I am living this right now with my new cookbook – The Big Jewish Mama’s Cookbook. I have to go completely out of my comfort zone to places I never thought I would find myself. And in doing so, I often think of the five courageous women who came thousands of years before me. They feared only G-d Himself. After reading their story, I realized how liberating that thought-process is. Naysayers simply fall by the wayside.
How fortunate we are to have those tenacious, gutsy women to emulate.
Torah Portion: Sh’lach
Blessing of the New Month of Tammuz
This is a very busy Torah portion. Moses sends the twelve spies into the land of Canaan, asking them to report back to him what they saw. They returned after forty days and, with the exception of two (Joshua and Caleb), ten of them reported that it would be impossible to conquer the land due to the strength of the people and the giants living there.
Their lack of faith and trust in G-d, Who promised to give them the Land, influenced the people and they too refused to enter into the Promised Land. As a result, G-d decreed that every male over the age of twenty at that time would not go into the Promised Land.
We also get the mitzvahs of taking challah and wearing tzitzis. I found some interesting information about wearing Tzitzit thanks to Rabbi Zalman Marozov:
The Torah states the reason for the mitzvah of Tzitzit, “So that you may look upon it and remember all the commandments of the L-rd”. By exposing the Tzitzit, one can “look upon it” and thus “remember” all the mitzvot.
How does one remember all the Mitzvot (commandments) when looking at the Tzitzit?
There are 613 mitzvot in the Torah. The numerical value of the Hebrew word Tzitzit (90+10+90+10+400) is 600. Each of the Tzitzit has 8 strings and 5 knots. Together (5+8) they add up to 613 which is the total amount of mitzvot.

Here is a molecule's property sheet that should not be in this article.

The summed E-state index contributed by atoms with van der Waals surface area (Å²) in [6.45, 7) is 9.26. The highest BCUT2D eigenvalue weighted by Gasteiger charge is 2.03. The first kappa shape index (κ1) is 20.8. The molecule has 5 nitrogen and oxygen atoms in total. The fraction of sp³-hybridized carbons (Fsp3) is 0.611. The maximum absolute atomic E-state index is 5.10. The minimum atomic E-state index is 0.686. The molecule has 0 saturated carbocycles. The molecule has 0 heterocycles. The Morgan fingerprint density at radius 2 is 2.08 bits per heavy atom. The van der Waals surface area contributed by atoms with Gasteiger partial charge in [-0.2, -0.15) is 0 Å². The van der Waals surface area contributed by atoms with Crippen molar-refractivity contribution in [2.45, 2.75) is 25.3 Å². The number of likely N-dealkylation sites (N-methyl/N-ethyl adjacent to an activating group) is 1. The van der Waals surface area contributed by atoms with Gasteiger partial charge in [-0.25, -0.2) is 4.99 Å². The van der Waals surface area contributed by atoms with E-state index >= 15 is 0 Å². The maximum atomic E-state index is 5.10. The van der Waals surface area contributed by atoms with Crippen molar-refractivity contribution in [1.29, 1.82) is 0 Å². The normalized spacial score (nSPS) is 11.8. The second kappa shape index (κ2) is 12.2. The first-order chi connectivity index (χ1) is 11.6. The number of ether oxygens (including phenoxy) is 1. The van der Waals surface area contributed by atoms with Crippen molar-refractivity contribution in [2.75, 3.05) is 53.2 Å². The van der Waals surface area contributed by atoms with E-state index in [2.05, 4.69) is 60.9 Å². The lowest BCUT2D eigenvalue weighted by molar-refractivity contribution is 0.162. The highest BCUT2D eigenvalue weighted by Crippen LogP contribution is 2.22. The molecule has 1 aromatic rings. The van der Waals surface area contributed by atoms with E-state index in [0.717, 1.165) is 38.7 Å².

Back to the spies. Believe it or not, this incident took place a little more than a year after the Jews had received the Torah at Mount Sinai, worshiped the Golden Calf, been forgiven, and built the Tabernacle where G‑d’s presence was to dwell.
The spies were the cream of Israeli society, so why did they come back and tell Moses that the land devours its inhabitants? Not only that, but they did this in front of everyone, creating, we are guessing, a mass panic situation.
The truth is, the spies had the best of intentions in what they reported. The problem was that in the desert they lived a totally spiritual life. What they saw in the land of Canaan was that those days were over. They would have to work for a living, planting, sowing and harvesting.
Ultimately, the spies were wrong. G-d created the world to be a dwelling place for all of us, with all of our failings, foibles, weaknesses, desires, hopes and dreams.
Who wouldn’t want to live in a place of perfection, although I’m thinking it would be a bit boring? G-d created the world with tests and challenges for us. We need be prepared but we also need to have faith in G-d. There needs to be a balance between structure and creativity, between following G-d’s rules and being ourselves.
It’s not always easy as there are times when we don’t quite get what G-d has in mind. But, as we were born and are here in this world, each of us has our own personal mission to fulfil, one personally created by G-d for each of us. This is where the spies failed, and this one of the lessons from this week’s Torah portion for us today.